Neural Decoding of Bistable Sounds Reveals an Effect of Intention on Perceptual Organization.
The Journal of neuroscience : the official journal of the Society for Neuroscience
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Billig, A. J., Davis, M., & Carlyon, B. (2018). Neural Decoding of Bistable Sounds Reveals an Effect of Intention on Perceptual Organization.. The Journal of neuroscience : the official journal of the Society for Neuroscience, 38 (11), 2844-2853. https://doi.org/10.1523/jneurosci.3022-17.2018
Auditory signals arrive at the ear as a mixture that the brain must decompose into distinct sources, based to a large extent on acoustic properties of the sounds. An important question concerns whether listeners have voluntary control over how many sources they perceive. This has been studied using pure tones H and L presented in the repeating pattern HLH-HLH-, which can form a bistable percept, heard either as an integrated whole (HLH-) or as segregated into high (H-H-) and low (-L-) sequences. Although instructing listeners to try to integrate or segregate sounds affects reports of what they hear, this could reflect a response bias rather than a perceptual effect. We had human listeners (15 males, 12 females) continuously report their perception of such sequences and recorded neural activity using magneto-encephalography. During neutral listening, a classifier trained on patterns of neural activity distinguished between periods of integrated and segregated perception. In other conditions, participants tried to influence their perception by allocating attention either to the whole sequence, or to a subset of the sounds. They reported hearing the desired percept for a greater proportion of time than when listening neutrally. Critically, neural activity supported these reports; stimulus-locked brain responses in auditory cortex were more likely to resemble the signature of segregation when participants tried to hear segregation than when attempting to perceive integration. These results indicate that listeners can influence how many sound sources they perceive, as reflected in neural responses that track both the input and its perceptual organization.SIGNIFICANCE STATEMENTCan we consciously influence our perception of the external world? We address this question using sound sequences that can be heard either as coming from a single source, or as two distinct auditory streams. Listeners reported spontaneous changes in their perception between these two interpretations while we recorded neural activity to identify signatures of such integration and segregation. They also indicated that they could, to some extent, choose between these alternatives. This claim was supported by corresponding changes in responses in auditory cortex. By linking neural and behavioral correlates of perception we demonstrate that the number of objects we perceive can depend not only on the physical attributes of our environment, but also on how we intend to experience it.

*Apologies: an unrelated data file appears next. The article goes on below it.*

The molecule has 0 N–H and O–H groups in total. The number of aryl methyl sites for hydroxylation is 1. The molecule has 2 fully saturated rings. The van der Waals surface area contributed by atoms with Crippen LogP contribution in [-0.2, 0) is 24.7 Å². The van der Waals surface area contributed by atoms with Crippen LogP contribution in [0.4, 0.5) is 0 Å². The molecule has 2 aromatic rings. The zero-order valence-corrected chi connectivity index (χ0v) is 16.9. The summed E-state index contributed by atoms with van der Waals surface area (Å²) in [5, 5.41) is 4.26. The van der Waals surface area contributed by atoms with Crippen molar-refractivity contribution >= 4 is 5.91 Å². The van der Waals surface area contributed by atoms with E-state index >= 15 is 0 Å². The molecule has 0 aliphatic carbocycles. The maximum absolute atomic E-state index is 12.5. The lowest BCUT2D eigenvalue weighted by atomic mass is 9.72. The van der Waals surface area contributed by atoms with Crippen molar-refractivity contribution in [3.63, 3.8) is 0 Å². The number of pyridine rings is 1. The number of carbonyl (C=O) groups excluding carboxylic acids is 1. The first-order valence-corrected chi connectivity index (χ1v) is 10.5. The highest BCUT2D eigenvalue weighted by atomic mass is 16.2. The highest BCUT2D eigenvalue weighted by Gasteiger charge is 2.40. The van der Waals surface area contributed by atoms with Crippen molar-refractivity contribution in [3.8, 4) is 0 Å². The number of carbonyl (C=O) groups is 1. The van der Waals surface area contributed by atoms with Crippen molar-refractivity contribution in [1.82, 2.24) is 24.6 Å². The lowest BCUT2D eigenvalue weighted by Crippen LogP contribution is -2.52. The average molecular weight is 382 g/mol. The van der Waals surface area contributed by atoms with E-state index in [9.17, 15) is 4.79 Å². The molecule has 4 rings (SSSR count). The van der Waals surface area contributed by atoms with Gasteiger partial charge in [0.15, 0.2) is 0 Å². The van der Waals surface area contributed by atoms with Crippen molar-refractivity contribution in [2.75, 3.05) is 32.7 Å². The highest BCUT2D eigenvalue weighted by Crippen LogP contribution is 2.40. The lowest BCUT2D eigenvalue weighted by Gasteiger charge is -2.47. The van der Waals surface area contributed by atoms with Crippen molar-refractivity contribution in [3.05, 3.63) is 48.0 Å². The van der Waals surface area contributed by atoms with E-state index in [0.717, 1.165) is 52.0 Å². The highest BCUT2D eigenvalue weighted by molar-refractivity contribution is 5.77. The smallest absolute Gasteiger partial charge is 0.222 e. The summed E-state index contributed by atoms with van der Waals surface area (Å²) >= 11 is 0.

Auditory Cortex, Humans, Electroencephalography, Magnetoencephalography, Acoustic Stimulation, Intention, Auditory Perception, Attention, Sound, Adolescent, Adult, Female, Male, Young Adult
External DOI: https://doi.org/10.1523/jneurosci.3022-17.2018
This record's URL: https://www.repository.cam.ac.uk/handle/1810/276747